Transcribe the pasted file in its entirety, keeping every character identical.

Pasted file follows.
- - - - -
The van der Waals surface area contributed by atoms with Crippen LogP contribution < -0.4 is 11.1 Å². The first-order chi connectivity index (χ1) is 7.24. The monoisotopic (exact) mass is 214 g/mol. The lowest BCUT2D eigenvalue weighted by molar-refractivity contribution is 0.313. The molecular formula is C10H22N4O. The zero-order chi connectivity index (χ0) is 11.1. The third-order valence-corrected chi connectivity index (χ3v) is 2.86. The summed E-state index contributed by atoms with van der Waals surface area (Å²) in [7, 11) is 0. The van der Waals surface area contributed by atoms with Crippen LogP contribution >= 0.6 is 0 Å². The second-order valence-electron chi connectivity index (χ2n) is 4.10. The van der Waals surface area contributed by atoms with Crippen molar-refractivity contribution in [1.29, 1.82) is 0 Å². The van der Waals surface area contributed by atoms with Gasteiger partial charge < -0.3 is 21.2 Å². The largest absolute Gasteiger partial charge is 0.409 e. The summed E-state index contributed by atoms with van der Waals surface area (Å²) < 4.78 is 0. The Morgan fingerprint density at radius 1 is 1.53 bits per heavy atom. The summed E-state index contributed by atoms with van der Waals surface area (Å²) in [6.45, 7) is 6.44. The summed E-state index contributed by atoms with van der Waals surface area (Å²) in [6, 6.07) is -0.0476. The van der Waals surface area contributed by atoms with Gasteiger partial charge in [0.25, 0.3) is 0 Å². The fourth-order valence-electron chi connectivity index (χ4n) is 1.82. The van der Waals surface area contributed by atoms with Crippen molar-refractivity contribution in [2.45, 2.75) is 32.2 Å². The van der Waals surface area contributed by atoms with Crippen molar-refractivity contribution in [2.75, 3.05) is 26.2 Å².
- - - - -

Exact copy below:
The van der Waals surface area contributed by atoms with Crippen LogP contribution < -0.4 is 11.1 Å². The first-order chi connectivity index (χ1) is 7.24. The monoisotopic (exact) mass is 214 g/mol. The lowest BCUT2D eigenvalue weighted by molar-refractivity contribution is 0.313. The molecular formula is C10H22N4O. The zero-order chi connectivity index (χ0) is 11.1. The third-order valence-corrected chi connectivity index (χ3v) is 2.86. The summed E-state index contributed by atoms with van der Waals surface area (Å²) in [7, 11) is 0. The van der Waals surface area contributed by atoms with Crippen LogP contribution >= 0.6 is 0 Å². The second-order valence-electron chi connectivity index (χ2n) is 4.10. The van der Waals surface area contributed by atoms with Crippen molar-refractivity contribution in [1.29, 1.82) is 0 Å². The van der Waals surface area contributed by atoms with Gasteiger partial charge < -0.3 is 21.2 Å². The largest absolute Gasteiger partial charge is 0.409 e. The summed E-state index contributed by atoms with van der Waals surface area (Å²) < 4.78 is 0. The Morgan fingerprint density at radius 1 is 1.53 bits per heavy atom. The summed E-state index contributed by atoms with van der Waals surface area (Å²) in [6.45, 7) is 6.44. The summed E-state index contributed by atoms with van der Waals surface area (Å²) in [6, 6.07) is -0.0476. The van der Waals surface area contributed by atoms with Gasteiger partial charge in [0.25, 0.3) is 0 Å². The fourth-order valence-electron chi connectivity index (χ4n) is 1.82. The van der Waals surface area contributed by atoms with Crippen molar-refractivity contribution in [2.45, 2.75) is 32.2 Å². The van der Waals surface area contributed by atoms with Crippen molar-refractivity contribution in [2.75, 3.05) is 26.2 Å².